Whether you’re a lender or servicer, you must have a certified license that is registered with any and every state you conduct your business in. State mortgage regulators—under the authority of the federal government—have adopted mandatory licensing to improve overall supervision of the mortgage industry, streamline the licensing process for mortgage companies and professionals, and enhance consumer protection. Professionals within the industry cannot act as such until they acquire the appropriate license.
Mortgage lenders and servicers must register using the Nationwide Mortgage Licensing System & Registry, which was created as part the S.A.F.E. Act back in 2008. This registry allows these professionals to efficiently apply for, amend, update or renew their licenses online.
- There are set registration fees that must be paid—amounts will vary from state-to-state
- Most states require a security bond, but amounts will vary from state-to-state
-NV, TX and UT don’t require a security bond
- A Loan Originator License is also mandatory for lenders in most states
- Most states require a lender’s specific branch locations to be licensed as well—‘Branch License’
- There are 11 states that still require a lender to have a physical office within their respective state: AZ, HI, MO, MT, NC, NJ, NV, OH, OK, PA, TX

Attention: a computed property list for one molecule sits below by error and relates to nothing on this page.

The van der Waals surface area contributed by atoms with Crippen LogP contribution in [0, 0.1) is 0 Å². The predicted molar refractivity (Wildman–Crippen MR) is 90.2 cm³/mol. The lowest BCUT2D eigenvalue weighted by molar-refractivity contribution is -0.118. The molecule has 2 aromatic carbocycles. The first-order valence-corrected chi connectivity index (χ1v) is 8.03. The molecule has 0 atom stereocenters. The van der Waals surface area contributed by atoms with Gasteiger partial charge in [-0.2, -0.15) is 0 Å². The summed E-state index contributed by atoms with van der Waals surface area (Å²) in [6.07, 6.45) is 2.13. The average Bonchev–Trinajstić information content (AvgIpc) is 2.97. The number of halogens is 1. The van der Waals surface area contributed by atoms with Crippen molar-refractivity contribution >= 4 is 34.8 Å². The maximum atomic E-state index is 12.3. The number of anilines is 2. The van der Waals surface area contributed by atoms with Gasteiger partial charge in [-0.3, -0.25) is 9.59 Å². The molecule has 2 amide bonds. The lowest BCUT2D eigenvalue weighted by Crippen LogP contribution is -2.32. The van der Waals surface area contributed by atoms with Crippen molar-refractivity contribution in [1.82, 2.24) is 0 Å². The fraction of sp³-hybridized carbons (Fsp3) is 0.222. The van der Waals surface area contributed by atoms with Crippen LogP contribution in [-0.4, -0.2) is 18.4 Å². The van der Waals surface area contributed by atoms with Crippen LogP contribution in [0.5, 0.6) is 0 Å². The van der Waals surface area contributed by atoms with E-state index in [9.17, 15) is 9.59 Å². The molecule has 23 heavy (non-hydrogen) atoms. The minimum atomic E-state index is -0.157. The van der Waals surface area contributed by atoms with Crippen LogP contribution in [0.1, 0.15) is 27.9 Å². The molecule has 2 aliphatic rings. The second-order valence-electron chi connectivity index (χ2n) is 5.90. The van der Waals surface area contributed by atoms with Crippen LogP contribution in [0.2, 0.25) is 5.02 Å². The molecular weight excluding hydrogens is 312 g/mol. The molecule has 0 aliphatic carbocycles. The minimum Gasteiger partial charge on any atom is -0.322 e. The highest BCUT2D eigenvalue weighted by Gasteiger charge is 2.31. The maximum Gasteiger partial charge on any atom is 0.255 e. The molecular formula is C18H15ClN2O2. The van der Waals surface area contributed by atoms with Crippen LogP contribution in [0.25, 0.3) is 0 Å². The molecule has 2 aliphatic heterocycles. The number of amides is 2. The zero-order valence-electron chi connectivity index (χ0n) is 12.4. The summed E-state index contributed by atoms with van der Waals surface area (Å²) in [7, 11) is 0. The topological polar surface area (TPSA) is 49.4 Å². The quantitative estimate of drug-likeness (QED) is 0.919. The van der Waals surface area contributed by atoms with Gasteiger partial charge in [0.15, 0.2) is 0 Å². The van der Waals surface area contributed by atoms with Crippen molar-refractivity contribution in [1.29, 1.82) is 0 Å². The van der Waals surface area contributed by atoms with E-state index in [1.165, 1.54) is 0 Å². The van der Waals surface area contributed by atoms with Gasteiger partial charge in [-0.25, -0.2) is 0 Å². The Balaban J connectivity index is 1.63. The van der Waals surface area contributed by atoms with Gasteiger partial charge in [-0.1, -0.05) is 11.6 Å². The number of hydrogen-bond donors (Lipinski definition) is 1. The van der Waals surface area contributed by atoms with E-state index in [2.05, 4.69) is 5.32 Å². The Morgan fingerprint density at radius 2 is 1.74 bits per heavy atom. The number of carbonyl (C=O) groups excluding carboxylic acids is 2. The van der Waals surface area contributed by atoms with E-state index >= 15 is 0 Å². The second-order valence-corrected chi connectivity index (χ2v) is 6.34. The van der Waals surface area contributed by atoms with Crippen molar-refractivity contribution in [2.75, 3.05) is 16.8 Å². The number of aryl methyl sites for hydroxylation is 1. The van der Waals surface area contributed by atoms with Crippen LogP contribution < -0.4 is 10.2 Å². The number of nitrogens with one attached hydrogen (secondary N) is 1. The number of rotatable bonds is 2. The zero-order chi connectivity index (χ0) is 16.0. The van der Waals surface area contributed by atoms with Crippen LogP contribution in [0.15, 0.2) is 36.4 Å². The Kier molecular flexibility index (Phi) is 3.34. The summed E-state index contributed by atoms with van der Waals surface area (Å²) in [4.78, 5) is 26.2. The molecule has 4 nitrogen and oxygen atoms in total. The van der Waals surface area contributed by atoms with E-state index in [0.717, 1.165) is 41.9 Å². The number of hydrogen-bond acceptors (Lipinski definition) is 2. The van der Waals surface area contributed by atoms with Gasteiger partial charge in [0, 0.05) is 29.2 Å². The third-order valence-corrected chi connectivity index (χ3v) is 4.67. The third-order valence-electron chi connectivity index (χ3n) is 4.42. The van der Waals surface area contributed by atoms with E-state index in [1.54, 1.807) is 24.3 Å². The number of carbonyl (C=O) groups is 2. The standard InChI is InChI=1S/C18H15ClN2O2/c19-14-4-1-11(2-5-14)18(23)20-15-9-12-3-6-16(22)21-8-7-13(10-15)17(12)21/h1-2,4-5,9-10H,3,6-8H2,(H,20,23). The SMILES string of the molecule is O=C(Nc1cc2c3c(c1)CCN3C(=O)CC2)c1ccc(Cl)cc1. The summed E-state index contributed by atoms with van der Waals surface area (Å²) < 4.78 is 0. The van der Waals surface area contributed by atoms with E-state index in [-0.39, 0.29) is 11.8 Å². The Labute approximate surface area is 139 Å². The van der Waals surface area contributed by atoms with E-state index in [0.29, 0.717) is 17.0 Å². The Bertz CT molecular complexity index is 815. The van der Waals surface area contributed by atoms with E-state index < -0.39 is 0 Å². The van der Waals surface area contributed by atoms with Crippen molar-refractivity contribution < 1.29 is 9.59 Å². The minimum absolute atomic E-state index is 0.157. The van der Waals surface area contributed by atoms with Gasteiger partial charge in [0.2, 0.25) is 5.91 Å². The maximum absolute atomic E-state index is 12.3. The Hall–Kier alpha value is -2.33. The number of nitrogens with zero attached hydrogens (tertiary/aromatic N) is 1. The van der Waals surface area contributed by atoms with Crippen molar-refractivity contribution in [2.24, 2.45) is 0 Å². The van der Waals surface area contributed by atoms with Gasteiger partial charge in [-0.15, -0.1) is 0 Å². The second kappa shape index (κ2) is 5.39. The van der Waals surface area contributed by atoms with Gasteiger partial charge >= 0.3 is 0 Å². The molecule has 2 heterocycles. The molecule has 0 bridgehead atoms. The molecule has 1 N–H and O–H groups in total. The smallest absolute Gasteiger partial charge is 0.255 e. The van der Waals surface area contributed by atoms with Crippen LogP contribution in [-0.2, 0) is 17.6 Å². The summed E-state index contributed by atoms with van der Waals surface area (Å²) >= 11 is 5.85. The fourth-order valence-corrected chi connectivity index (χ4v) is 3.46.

- Lenders must take 20+ hours of education in approved courses
- A majority of states have a minimum net worth requirement that will vary from state-to-state
- A minimum of 8 hours of continuing education is required, but several states do require more
- Renewal periods vary from state-to-state, but usually occur every 1 to 2 years
- All states require an initial registration fee that varies between states
- All states require servicers to also obtain a Branch License
- Mandatory security bonds, that vary in amounts, are requires in: AR, IL, MN, MT, NH, NJ and NY
- Obtaining a Loan Originator License is required in: AK, FL, IL, NH, NJ, NY
- Minimum net worth requirements, that vary in amounts, are required in: AK, FL, IL, NH, NJ, NY
Those who fail to comply with these licensing regulations will face stiff fines and penalties from their state's mortgage regulators. It is important to always keep up with your state's licensing legislation to help assure that you or your company remain in full compliance with all requirements.